C4 Obtaining CTC’s consent to develop a chip of its CPU. In 1970 I learned of CTC’s decision not to seek implementation of the Datapoint 2200 CPU as a microprocessor. I then met with Phil Ray, CTC’s president. He consented to my request that I may propose to Intel to develop, produce and sell such microprocessor to the general market.


D.          My proposal was accepted by Intel 

D1 Intel’s initial product was semiconductor memory chips. Intel’s customers were companies that produced large computers and minicomputers. Robert Noyce, the President of Intel, was said to be apprehensive about selling microprocessors in apparent competition with their customers.

D2 The initial priority was to develop the 4-bit chip. In 1969 Intel received a request for quotations from CTC and from Busicom of Japan, a consortium of electronic calculator companies. Intel decided to first develop a 4-bit microprocessor for Busicom, in effect shelving the CTC-related work.

D3 My meeting with Robert Noyce. When I met with Robert Noyce, in 1970 I proposed that Intel develop, produce and market a microprocessor based on the Datapoint 2200 CPU. First, I pointed out that the general-purpose computer is language dependent. For this reason, it must have a word-width sufficient to represent both numerals and alphabetical characters. But, the 4-bit word width of the microprocessor Intel was developing for Busicom was insufficient to represent alphabetic characters. For this reason, the 4-bit chip was a limited-purpose device and would have a limited market and product life.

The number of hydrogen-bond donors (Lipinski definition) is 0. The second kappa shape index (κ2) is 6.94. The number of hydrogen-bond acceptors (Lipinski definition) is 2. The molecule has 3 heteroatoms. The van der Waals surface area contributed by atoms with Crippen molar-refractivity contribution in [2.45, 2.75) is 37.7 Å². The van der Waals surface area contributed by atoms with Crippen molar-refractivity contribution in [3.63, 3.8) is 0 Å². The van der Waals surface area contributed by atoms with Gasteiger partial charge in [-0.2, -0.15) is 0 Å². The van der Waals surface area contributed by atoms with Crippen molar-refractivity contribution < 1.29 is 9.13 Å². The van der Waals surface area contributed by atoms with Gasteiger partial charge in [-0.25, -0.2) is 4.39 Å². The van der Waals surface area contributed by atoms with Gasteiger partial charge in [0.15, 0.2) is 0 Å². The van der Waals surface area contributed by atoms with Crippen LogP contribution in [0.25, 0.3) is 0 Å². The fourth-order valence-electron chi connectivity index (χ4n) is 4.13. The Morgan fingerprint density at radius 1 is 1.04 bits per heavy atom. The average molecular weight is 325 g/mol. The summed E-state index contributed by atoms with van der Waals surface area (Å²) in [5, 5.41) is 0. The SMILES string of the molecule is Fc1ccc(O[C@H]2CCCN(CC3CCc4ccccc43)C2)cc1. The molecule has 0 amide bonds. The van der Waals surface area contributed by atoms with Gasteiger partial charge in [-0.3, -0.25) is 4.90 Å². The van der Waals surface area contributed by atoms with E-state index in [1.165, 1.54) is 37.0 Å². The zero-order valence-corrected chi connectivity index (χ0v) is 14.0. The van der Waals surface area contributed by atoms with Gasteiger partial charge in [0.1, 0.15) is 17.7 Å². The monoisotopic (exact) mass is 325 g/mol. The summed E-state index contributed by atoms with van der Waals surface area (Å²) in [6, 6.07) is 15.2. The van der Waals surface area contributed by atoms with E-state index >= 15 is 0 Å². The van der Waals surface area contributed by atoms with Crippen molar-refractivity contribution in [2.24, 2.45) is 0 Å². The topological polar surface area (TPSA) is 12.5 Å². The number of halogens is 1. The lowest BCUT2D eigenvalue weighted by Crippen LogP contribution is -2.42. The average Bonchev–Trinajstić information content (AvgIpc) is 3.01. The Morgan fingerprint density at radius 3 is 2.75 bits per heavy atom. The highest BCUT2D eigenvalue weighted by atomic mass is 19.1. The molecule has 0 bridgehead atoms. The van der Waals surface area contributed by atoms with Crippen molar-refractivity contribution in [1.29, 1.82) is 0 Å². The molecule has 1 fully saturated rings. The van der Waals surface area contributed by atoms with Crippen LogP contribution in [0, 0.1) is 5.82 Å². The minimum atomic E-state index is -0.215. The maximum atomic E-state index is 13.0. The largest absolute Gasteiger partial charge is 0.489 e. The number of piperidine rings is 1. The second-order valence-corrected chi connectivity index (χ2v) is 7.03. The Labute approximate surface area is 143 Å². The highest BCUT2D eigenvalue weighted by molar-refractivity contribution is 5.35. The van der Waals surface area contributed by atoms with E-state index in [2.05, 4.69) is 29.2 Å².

In contrast, I added that developing and marketing a micro-processor based on the Datapoint 2200 would unleash a technological revolution. Robert Noyce accepted my proposal, saying that Intel will develop that microprocessor after completing the development of the 4-bit chip for Busicom. In 1971 the 4-bit chip was introduced, and Intel began developing the Datapoint 2200 CPU-based 8-bit microprocessor chip, initially designated 1201 and 8008 upon introduction in 1972.

D4 The Datapoint 2200 CPU-based microprocessor. The Intel 8008 microprocessor was introduced in 1972. A second generation of the 8008, the Intel 8080 was introduced in 1974 and became an instant success. The 8008 and the 8080 then became the initial members of Intel’s x86 microprocessor family.


E.          Q1 Corporation

E1 1972. Q1 Corporation, a company I formed, delivered to Litcom, a division of Litton Industries on Long Island, New York, the world’s first personal computer that utilized a microprocessor based on the Datapoint 2200 CPU architecture, the Intel 8008.

E2 1973. Q1 distributor in Hong Kong, Q1 (Far East) delivered the first microprocessor-based personal computers to Hong Kong, Taiwan and Australia. In Europe, Nixdorf Computer of Paderborn, Germany, contracted Q1 to develop systems software for the 8008 and the anticipated second generation 8080 microprocessor.

E3 1974. Q1 delivered the world’s first 8080 microprocessor-based computer systems to the Israel Supply Mission in New York City.

E4 1975. NASA. The National Aeronautics and Space Administration (NASA) ordered Q1 computers for all its eleven worldwide bases.

E5 1975. IEEE. In April 1975 the Institute of Electrical and Electronic Engineers (IEEE) organized in New York City the international convention called The Microcomputer Revolution. At the invitation of IEEE, I organized and chaired the opening session. Carver Mead was the keynote speaker (Mead 1975). I am neither an electronic engineer nor a computer scientist. I understand IEEE’s invitation followed the recommendation by Intel’s president, Robert Noyce. He had direct knowledge of my contribution to the emergence of the first member of the x86 microprocessor family, the Intel 8008.